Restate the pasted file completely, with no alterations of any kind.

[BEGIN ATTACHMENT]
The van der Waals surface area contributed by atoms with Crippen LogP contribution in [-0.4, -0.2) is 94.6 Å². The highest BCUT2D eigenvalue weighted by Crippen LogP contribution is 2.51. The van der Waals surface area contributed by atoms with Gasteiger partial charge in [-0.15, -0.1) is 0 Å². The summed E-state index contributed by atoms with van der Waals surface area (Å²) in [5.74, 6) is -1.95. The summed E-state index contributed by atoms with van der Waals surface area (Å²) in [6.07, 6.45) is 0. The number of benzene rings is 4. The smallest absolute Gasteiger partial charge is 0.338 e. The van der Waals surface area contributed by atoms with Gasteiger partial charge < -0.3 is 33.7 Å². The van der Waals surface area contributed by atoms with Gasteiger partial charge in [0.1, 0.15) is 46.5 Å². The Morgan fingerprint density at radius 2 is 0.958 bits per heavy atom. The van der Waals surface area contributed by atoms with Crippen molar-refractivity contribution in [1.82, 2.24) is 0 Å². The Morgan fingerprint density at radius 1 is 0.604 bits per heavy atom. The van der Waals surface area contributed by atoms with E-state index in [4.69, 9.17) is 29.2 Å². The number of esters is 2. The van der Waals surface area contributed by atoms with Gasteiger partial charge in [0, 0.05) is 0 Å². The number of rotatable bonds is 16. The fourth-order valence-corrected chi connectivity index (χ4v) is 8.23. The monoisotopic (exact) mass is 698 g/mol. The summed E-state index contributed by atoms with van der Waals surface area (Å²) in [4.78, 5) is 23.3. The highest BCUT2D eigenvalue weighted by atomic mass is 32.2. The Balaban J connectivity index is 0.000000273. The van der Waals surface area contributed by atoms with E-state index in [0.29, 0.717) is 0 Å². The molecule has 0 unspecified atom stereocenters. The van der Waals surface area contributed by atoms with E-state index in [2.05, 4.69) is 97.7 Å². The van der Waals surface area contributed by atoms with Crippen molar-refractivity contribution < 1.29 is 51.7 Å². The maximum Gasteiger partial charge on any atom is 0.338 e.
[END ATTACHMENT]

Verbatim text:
The van der Waals surface area contributed by atoms with Crippen LogP contribution in [-0.4, -0.2) is 94.6 Å². The highest BCUT2D eigenvalue weighted by Crippen LogP contribution is 2.51. The van der Waals surface area contributed by atoms with Gasteiger partial charge in [-0.15, -0.1) is 0 Å². The summed E-state index contributed by atoms with van der Waals surface area (Å²) in [5.74, 6) is -1.95. The summed E-state index contributed by atoms with van der Waals surface area (Å²) in [6.07, 6.45) is 0. The number of benzene rings is 4. The smallest absolute Gasteiger partial charge is 0.338 e. The van der Waals surface area contributed by atoms with Gasteiger partial charge < -0.3 is 33.7 Å². The van der Waals surface area contributed by atoms with Gasteiger partial charge in [0.1, 0.15) is 46.5 Å². The Morgan fingerprint density at radius 2 is 0.958 bits per heavy atom. The van der Waals surface area contributed by atoms with Crippen molar-refractivity contribution in [1.82, 2.24) is 0 Å². The Morgan fingerprint density at radius 1 is 0.604 bits per heavy atom. The van der Waals surface area contributed by atoms with E-state index in [4.69, 9.17) is 29.2 Å². The number of esters is 2. The van der Waals surface area contributed by atoms with Gasteiger partial charge in [0, 0.05) is 0 Å². The number of rotatable bonds is 16. The fourth-order valence-corrected chi connectivity index (χ4v) is 8.23. The monoisotopic (exact) mass is 698 g/mol. The summed E-state index contributed by atoms with van der Waals surface area (Å²) in [4.78, 5) is 23.3. The highest BCUT2D eigenvalue weighted by atomic mass is 32.2. The Balaban J connectivity index is 0.000000273. The van der Waals surface area contributed by atoms with E-state index in [0.29, 0.717) is 0 Å². The molecule has 0 unspecified atom stereocenters. The van der Waals surface area contributed by atoms with E-state index in [2.05, 4.69) is 97.7 Å². The van der Waals surface area contributed by atoms with Crippen molar-refractivity contribution < 1.29 is 51.7 Å². The maximum Gasteiger partial charge on any atom is 0.338 e.